Regardless of our steel band intentions, I get excited about the prospect of a high schooler taking a pan solo to All-State or solo and ensemble. The same way many of us began with snare drum or marimba.
Above is the greatest meeting of the minds involved in steel pan that I have ever witnessed, which is largely because I missed the last PASIC this occured. Though this isn't everyone who is currently making the pan community proud, the picture above contains some of the most influential performers and composers of my lifetime. Composers whose names have been on my sheet music since the beginning were now casually standing around, cracking jokes and telling stories between runs of their own pieces.
A committee (some pictured) was created to curate a diverse concert that could speak to all pan lovers. One committee member said they had about 50 pieces to choose from and had to make sure that similar music wasn't programmed, which I'm sure was no easy task. Though popular, it was also important to avoid an all Soca program to keep interest with the audience. Programmed pieces included bossa novas, cha cha, waltz and even a non-secular holiday tune. The concert closed with a performance of Las' Lap which was the perfect send off for everyone involved.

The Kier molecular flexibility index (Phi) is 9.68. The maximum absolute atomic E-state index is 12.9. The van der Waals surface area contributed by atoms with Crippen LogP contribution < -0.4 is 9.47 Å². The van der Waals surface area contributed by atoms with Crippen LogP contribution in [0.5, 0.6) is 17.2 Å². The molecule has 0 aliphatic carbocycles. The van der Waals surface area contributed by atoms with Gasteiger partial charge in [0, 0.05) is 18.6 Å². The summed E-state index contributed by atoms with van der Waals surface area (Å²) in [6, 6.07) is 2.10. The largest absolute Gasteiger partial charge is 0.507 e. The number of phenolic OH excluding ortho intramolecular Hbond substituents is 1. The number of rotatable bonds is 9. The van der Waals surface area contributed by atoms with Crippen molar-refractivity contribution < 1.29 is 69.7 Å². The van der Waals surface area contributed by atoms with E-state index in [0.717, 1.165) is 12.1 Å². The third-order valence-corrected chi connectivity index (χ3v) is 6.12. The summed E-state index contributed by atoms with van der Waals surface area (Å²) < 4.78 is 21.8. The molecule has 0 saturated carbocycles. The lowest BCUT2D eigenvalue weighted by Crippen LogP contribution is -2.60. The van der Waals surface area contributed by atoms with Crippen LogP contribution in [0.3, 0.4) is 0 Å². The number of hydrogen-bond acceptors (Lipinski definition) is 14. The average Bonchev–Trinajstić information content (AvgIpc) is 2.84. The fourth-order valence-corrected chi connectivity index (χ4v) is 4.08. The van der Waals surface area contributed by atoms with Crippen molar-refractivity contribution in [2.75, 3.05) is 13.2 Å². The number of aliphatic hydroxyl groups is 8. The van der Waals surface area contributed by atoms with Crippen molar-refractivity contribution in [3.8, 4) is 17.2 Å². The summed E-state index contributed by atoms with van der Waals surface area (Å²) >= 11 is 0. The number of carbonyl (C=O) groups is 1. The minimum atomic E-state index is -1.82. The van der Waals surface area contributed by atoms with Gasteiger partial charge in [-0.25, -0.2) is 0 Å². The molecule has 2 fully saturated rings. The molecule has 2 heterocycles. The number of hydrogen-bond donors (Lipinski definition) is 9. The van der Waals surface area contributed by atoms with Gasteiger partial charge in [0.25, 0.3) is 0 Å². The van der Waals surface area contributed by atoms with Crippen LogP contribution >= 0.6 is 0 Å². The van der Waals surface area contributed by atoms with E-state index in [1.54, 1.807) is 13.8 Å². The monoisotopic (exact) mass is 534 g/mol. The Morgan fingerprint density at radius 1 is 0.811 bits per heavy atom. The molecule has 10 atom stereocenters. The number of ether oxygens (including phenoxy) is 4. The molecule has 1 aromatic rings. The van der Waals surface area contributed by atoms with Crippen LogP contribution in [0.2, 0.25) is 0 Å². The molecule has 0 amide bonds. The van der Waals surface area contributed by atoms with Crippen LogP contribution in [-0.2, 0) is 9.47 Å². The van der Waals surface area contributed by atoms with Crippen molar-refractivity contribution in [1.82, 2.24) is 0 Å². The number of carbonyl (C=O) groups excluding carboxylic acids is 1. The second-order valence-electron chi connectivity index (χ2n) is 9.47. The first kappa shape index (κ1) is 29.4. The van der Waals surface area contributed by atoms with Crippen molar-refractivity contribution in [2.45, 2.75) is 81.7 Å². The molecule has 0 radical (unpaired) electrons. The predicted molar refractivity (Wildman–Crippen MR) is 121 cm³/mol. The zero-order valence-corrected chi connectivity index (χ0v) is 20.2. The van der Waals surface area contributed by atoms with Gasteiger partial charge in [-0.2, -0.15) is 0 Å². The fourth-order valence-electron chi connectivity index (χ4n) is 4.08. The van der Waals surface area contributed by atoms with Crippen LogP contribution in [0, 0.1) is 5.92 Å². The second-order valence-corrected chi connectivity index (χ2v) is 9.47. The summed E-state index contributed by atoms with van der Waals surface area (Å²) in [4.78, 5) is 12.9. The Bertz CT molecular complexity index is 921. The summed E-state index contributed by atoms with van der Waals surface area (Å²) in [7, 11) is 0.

The concert received a standing ovation and created a pan hang that lasted long enough to get kicked out of the hall for the next concert. Many comments were made about wishing this could happen every year!
I was very fortunate to spend 3 days with Dr. Floyd and the Campbellsville University percussion studio.
Dr. Floyd has built quite a pan community around his city, utilizing Jumbie Jams for a youth ensemble and his own private steel band studio, both of which are under the title of Steel Appeal. The concert Dr. Floyd programmed combined the members of Steal Appeal with the Campbellsville University studio for a massive display of diverse talents for a packed theater.
Steel Appeal students between grades K - 5 played Fast One, Lazer Racer and Coconut Crazy. Though the young ones practiced along with the backing tracks in rehearsal, the students were treated a live band playing behind them on the concert!
The Steel Appeal group that is 6th grade and older played Major Scale Mambo, Waiting in Vain and then was joined by the college students for Use Somebody.
Campbellsville University undergraduates and grad students performed Four Leads, Halfa Sun, Pop'n and then concluded with Andy Narell's Coffee Street.
All of the performers on this concert participated in a recording session the night before in order to produce quality audio and video of this landmark event. Even though our session went well into the night, the humor never left the stage. Jokes about Bb's being "live this time" and comparing solos to throwing darts at a target kept everyone laughing between takes and all the way to the last hang after the concert. I can't say enough about the level of professionalism and positivity that surrounds Dr. Floyd's students and I look forward to seeing them again in the future.